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Celebration

Won’t you celebrate with me
for the life that has been
given as a gift?

The bronze, bold color that I have
been given to show with pride
and honor.

Made with love and life,
hands able to grasp for help
when needed,
with friends as loyal as a dog
and family that
brings me
security like a warm hug.

Come celebrate with me,
for at each golden sunset
life has given me another
day.

Roses Don’t Live Forever

One day, I woke up and looked at my mother’s face. I was confused.  She looked sick to her stomach when she told me, “we have to go to the hospital because grandma is in horrible condition and was diagnosed with cancer.” I was startled because I was still half asleep. The more I sat there and thought about it, I started to have this aching  feeling in my throat as if I was about to cry, but was holding it in.  

I've learned that cigarette smoking is the main cause of lung cancer. About 10% of lung cancer cases occur in people younger than 50 years old. But that day, all I remember is the sound of ringing in my ears and my heart pounding. I guess I’d rather hear the beeping then one, long constant beep.

I was upset with myself that I hadn't seen my grandma in six years because I was distant from them on her side of the family. There are about 224,210 new cases of lung cancer each year. Experts say 1116,000  men and 108,210 women get cancer every year, and they estimate 159,210 deaths from lung cancer --  86,930 in men and 72,330 among women. “I never thought something like this would affect my grandma.”  

I got to the hospital and all I remember is shaking, knowing I was going to see other distant members of my family. When I walked into the room, all eyes were on me. I heard my aunt crying and people were coming up to me, giving me hugs, saying I'm the last one she’s been waiting to see. “when i think of my grandma i always remember the smell of her perfume, she always smelled like her favorite perfume N 5 chanel. I also remember her always looking beautiful with the way she would do her makeup.”

The room smelled very heavy and had a weird odor. I sat down next to my grandma and I grabbed her hand and held it. Her hands were cold and weak.  She squeezed my hand, knowing I’m there with her. I started crying because I knew she was in pain. I see tubes coming out of different places in her body. I hear the sound of the beeping from the machines. After being there for five hours with my mom, we decided to leave because it was getting late. I said my goodbyes to my family and whispered in my grandma’s ear: “bye grandma, I love you, I’m sorry I haven’t been here for you, but you mean the world to me.”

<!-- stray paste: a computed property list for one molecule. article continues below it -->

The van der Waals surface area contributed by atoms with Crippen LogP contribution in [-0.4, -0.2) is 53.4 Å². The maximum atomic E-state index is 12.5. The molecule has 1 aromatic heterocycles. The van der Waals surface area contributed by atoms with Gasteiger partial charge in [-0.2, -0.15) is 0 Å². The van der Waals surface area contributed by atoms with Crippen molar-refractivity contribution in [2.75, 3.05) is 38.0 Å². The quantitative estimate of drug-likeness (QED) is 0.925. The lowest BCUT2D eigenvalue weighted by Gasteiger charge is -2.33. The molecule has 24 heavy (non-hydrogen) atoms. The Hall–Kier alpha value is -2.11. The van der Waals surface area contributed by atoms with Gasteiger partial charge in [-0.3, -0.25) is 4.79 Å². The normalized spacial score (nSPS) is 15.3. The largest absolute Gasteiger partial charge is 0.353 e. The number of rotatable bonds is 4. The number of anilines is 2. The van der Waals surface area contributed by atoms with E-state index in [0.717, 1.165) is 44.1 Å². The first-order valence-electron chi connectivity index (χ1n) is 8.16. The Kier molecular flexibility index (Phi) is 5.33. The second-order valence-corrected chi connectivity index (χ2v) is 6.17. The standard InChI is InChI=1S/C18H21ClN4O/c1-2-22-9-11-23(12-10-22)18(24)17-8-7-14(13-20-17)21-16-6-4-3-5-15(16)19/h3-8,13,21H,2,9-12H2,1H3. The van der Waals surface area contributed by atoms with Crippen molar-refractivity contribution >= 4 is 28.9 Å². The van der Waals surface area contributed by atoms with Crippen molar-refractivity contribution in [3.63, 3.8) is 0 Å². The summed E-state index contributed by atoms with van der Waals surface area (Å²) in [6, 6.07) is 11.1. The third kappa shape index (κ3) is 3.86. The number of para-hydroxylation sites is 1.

We leave the hospital and the whole way home was in silence. I asked my mom if we can come back tomorrow and she said yes, so I was happy. I went to sleep peacefully, knowing I have seen my grandma and that I'm going to see her again. I asked my mom how she was feeling about what was going on and her response was: “I’m feeling sad and surprised because grandma always took good care of herself and I never imagined something like this happening to her. She’s a good woman and she’s going to get through this.”

The next morning, I woke up happy and excited. I  was going to have breakfast  and my mom came to me crying, saying we can't go to the hospital because my grandma passed away three hours after we left. I lost my appetite immediately. My heart dropped and I began to cry rapidly.

That week I was depressed and quiet. I cried myself to sleep for two months, feeling like it was my fault for not being there for her. This was my first time going through anything like this and I took it very hard. This happened when I was twelve and till this day I still have sleeping problems and cry to myself and I'm 16 years old now. I know she’s in a better place but I wish I could have spent more time with her.

On Our Way Home

I wiped my nose and put my hands in my coat pockets. I could feel my fingers slowly freezing to the point that they started to burn. The smell was not so pleasant but I still walked slowly so my mom wouldn’t be walking alone. I took her hand and we made our way through the dark, cold alley.

The snowflakes felt like little ninja knives flying into my face, but I didn’t mind as long as the most important person in my life was by my side. We made our way up the slippery stairs that felt like an ice arena—the only thing missing were ice skates.

My mom slowly started turning the keys, and I could see that she could barely feel her fingers, too. As she opened the door, I felt my face get warmer.

Stomp, stomp, stomp.

We stomped our feet one by one on the carpet so no snow or salt would get on the shiny floor of our new home. I couldn’t believe it, but we’d made it.

As we took off our coats, my mom proudly said, “Welcome to America, kids."

Untitled

I am intelligent, yet confused
I wonder if imaginary numbers exist
I hear the silence of sound
I want wisdom
I am intelligent, yet confused
______________________________

I pretend to favor science
I feel my personal legend calling
I touch the soul of the world
I worry I won’t achieve what I was
Bred for
I cry when I don’t understand
I am intelligent, yet confused
______________________________

I understand how to factor a
quadratic
I say there is a higher being
I hope to cross any abyss I’m stuck in
I am intelligent, yet confused

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where to find us
On Our Way Home

by Sofiya C., grade 8

Untitled

by Sam W, grade 9

My Grandfather’s Name // El nombre de mi abuelo

by Diego H, grade 8

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